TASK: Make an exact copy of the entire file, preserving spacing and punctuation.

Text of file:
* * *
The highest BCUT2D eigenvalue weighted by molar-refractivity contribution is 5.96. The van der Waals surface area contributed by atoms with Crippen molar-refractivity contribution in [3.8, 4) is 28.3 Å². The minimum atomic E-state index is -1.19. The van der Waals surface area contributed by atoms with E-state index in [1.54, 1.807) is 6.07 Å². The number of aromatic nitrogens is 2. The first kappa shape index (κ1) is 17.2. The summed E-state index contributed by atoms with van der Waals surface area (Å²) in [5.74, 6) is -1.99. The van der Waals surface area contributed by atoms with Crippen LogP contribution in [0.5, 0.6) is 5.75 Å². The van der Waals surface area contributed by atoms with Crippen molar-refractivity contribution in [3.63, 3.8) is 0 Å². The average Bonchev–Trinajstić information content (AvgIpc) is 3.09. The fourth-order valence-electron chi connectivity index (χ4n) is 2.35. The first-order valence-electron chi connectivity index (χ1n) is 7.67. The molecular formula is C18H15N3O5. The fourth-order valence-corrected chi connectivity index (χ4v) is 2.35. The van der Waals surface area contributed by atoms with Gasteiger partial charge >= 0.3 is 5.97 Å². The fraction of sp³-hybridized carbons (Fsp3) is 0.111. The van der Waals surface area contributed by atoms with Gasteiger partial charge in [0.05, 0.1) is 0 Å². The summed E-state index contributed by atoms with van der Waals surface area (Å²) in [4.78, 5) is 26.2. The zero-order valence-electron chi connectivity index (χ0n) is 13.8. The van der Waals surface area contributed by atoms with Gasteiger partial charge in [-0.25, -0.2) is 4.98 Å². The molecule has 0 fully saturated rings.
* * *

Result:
The highest BCUT2D eigenvalue weighted by molar-refractivity contribution is 5.96. The van der Waals surface area contributed by atoms with Crippen molar-refractivity contribution in [3.8, 4) is 28.3 Å². The minimum atomic E-state index is -1.19. The van der Waals surface area contributed by atoms with E-state index in [1.54, 1.807) is 6.07 Å². The number of aromatic nitrogens is 2. The first kappa shape index (κ1) is 17.2. The summed E-state index contributed by atoms with van der Waals surface area (Å²) in [5.74, 6) is -1.99. The van der Waals surface area contributed by atoms with Crippen LogP contribution in [0.5, 0.6) is 5.75 Å². The van der Waals surface area contributed by atoms with Crippen molar-refractivity contribution in [3.63, 3.8) is 0 Å². The average Bonchev–Trinajstić information content (AvgIpc) is 3.09. The fourth-order valence-electron chi connectivity index (χ4n) is 2.35. The first-order valence-electron chi connectivity index (χ1n) is 7.67. The molecular formula is C18H15N3O5. The fourth-order valence-corrected chi connectivity index (χ4v) is 2.35. The van der Waals surface area contributed by atoms with Gasteiger partial charge >= 0.3 is 5.97 Å². The fraction of sp³-hybridized carbons (Fsp3) is 0.111. The van der Waals surface area contributed by atoms with Gasteiger partial charge in [0.05, 0.1) is 0 Å². The summed E-state index contributed by atoms with van der Waals surface area (Å²) in [4.78, 5) is 26.2. The zero-order valence-electron chi connectivity index (χ0n) is 13.8. The van der Waals surface area contributed by atoms with Gasteiger partial charge in [-0.25, -0.2) is 4.98 Å². The molecule has 0 fully saturated rings.